Entsch, whose far north Queensland electorate takes in the Torres Strait, will today take Health Minister Sussan Ley and Attorney-General George Brandis to one of Australia’s most northerly points, the remote Saibai Island, to push his case for a greater government presence on the porous border.
From the shores of Saibai, the mangrove-lined PNG coastline about 4km away is clearly visible. Tens of thousands of journeys are made each year between the PNG coastal villages and the outer Torres Strait Islands, under the Torres Strait Treaty signed by the governments in the 1970s, but Entsch is concerned the border is also letting through drugs and disease.
“It’s the only place of its type in Australia,” the Leichhardt MP told The Australian, ahead of his visit with the ministers to Saibai today, as part of Tony Abbott’s visit to the Torres Strait and northern Cape York this week.
“It’s only when you’re sitting there watching the deer swim across from Sigabadura (the nearest PNG village) … that you realise how amazing it is, and what a vulnerable border it is.
“My argument is that if you have a look ... what stands between us and the border is one old demountable, the Customs building, which serves for everything. What I’m arguing is that, as a country, we can do better than that, we need to do better.’’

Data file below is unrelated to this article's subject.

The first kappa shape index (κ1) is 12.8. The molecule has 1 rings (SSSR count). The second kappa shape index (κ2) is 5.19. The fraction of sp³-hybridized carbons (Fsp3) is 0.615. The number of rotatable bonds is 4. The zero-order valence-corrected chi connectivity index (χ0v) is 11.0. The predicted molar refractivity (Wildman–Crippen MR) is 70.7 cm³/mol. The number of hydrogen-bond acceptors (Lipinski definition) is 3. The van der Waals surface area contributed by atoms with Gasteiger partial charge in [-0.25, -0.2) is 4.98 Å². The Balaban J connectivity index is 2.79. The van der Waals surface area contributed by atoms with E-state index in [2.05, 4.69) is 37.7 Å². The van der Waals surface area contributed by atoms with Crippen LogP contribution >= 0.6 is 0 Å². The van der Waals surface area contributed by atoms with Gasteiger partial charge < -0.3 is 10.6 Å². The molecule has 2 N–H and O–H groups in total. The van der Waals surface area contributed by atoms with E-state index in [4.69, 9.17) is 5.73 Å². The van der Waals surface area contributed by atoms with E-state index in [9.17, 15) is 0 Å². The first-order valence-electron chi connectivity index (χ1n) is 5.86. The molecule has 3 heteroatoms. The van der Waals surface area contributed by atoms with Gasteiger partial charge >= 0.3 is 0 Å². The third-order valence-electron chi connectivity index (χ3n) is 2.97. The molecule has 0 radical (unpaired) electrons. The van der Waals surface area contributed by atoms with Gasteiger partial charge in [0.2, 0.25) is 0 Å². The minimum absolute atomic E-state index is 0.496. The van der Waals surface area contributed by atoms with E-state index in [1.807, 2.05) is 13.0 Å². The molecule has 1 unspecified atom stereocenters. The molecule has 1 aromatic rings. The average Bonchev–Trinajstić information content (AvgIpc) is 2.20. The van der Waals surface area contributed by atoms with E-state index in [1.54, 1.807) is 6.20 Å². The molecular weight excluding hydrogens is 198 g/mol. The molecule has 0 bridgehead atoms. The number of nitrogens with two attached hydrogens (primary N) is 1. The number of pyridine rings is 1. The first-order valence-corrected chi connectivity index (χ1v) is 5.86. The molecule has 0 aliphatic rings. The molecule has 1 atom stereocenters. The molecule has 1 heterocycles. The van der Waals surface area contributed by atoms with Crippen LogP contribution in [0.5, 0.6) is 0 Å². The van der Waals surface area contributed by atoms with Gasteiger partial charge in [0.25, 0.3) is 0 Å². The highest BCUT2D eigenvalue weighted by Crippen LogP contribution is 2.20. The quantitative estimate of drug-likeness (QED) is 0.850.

The Torres Strait Regional Authority has raised similar concerns with the Prime Minister this week, as the government continues to take a hard line on other border protection issues.
Entsch is pushing for a multi-agency facility able to house at least a dozen federal and state staff, including health workers, police and immigration officers, and for it to be staffed full-time.
For the people of the impoverished villages in PNG closest to Australia, the ability to freely travel between the two nations is imperative. There are Customs and quarantine staff stationed on the island to check arrivals. There are no police officers on Saibai, but there are three community police who have no arrest powers.
When The Australian visited Saibai last week, 38-year-old Mapa Yelu, from the PNG village of Sigabadura, was selling his wares. He travels most weekdays across the narrow — but sometimes-treacherous — channel, often in a banana boat owned by his brother.
Last week, he was selling an intricate wooden carving of a crocodile eating a barramundi, mounted on a bow and arrow, that took him three days to make. Yelu said he hoped to sell the piece for $150, an amount that would put one of his four children through school for 18 months.
“White people come and they buy my carvings,” he said. “They normally sell for $150(US$106), the large ones, dugong carvings for $50 (US$35), and smaller ones for $20 (S$14) or $30 (US$21). It helps me look after my family.”